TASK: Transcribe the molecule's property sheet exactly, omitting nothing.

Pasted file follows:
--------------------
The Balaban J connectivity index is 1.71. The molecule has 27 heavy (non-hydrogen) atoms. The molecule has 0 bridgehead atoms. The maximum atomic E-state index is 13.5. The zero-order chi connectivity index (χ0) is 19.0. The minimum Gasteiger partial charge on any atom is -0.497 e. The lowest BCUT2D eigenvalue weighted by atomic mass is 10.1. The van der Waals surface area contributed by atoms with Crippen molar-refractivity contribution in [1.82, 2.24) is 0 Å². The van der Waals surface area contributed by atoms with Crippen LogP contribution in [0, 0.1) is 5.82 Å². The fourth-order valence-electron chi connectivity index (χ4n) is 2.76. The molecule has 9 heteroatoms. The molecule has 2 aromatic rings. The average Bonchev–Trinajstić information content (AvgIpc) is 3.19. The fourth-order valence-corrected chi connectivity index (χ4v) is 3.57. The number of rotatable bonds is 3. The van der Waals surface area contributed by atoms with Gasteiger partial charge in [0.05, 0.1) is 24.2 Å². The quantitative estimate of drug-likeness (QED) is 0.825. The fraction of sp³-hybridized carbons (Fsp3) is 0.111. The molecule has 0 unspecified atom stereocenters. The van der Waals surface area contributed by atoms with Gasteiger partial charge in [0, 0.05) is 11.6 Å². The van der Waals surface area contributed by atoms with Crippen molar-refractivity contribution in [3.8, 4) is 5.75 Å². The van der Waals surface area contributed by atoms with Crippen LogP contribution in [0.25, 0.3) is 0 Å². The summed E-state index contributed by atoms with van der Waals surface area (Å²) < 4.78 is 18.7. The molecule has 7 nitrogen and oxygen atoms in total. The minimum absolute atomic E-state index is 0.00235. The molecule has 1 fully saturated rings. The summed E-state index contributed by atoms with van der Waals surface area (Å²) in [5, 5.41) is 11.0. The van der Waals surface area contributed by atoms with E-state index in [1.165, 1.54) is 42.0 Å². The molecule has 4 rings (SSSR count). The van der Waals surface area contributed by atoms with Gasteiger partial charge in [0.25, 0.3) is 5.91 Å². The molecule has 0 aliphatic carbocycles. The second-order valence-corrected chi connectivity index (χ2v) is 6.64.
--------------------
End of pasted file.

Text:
The Balaban J connectivity index is 1.71. The molecule has 27 heavy (non-hydrogen) atoms. The molecule has 0 bridgehead atoms. The maximum atomic E-state index is 13.5. The zero-order chi connectivity index (χ0) is 19.0. The minimum Gasteiger partial charge on any atom is -0.497 e. The lowest BCUT2D eigenvalue weighted by atomic mass is 10.1. The van der Waals surface area contributed by atoms with Crippen molar-refractivity contribution in [1.82, 2.24) is 0 Å². The van der Waals surface area contributed by atoms with Crippen LogP contribution in [0, 0.1) is 5.82 Å². The fourth-order valence-electron chi connectivity index (χ4n) is 2.76. The molecule has 9 heteroatoms. The molecule has 2 aromatic rings. The average Bonchev–Trinajstić information content (AvgIpc) is 3.19. The fourth-order valence-corrected chi connectivity index (χ4v) is 3.57. The number of rotatable bonds is 3. The van der Waals surface area contributed by atoms with Gasteiger partial charge in [0.05, 0.1) is 24.2 Å². The quantitative estimate of drug-likeness (QED) is 0.825. The fraction of sp³-hybridized carbons (Fsp3) is 0.111. The molecule has 0 unspecified atom stereocenters. The van der Waals surface area contributed by atoms with Gasteiger partial charge in [0, 0.05) is 11.6 Å². The van der Waals surface area contributed by atoms with Crippen molar-refractivity contribution in [3.8, 4) is 5.75 Å². The van der Waals surface area contributed by atoms with Crippen LogP contribution in [0.25, 0.3) is 0 Å². The summed E-state index contributed by atoms with van der Waals surface area (Å²) < 4.78 is 18.7. The molecule has 7 nitrogen and oxygen atoms in total. The minimum absolute atomic E-state index is 0.00235. The molecule has 1 fully saturated rings. The summed E-state index contributed by atoms with van der Waals surface area (Å²) in [5, 5.41) is 11.0. The van der Waals surface area contributed by atoms with E-state index in [1.165, 1.54) is 42.0 Å². The molecule has 4 rings (SSSR count). The van der Waals surface area contributed by atoms with Gasteiger partial charge in [0.25, 0.3) is 5.91 Å². The molecule has 0 aliphatic carbocycles. The second-order valence-corrected chi connectivity index (χ2v) is 6.64.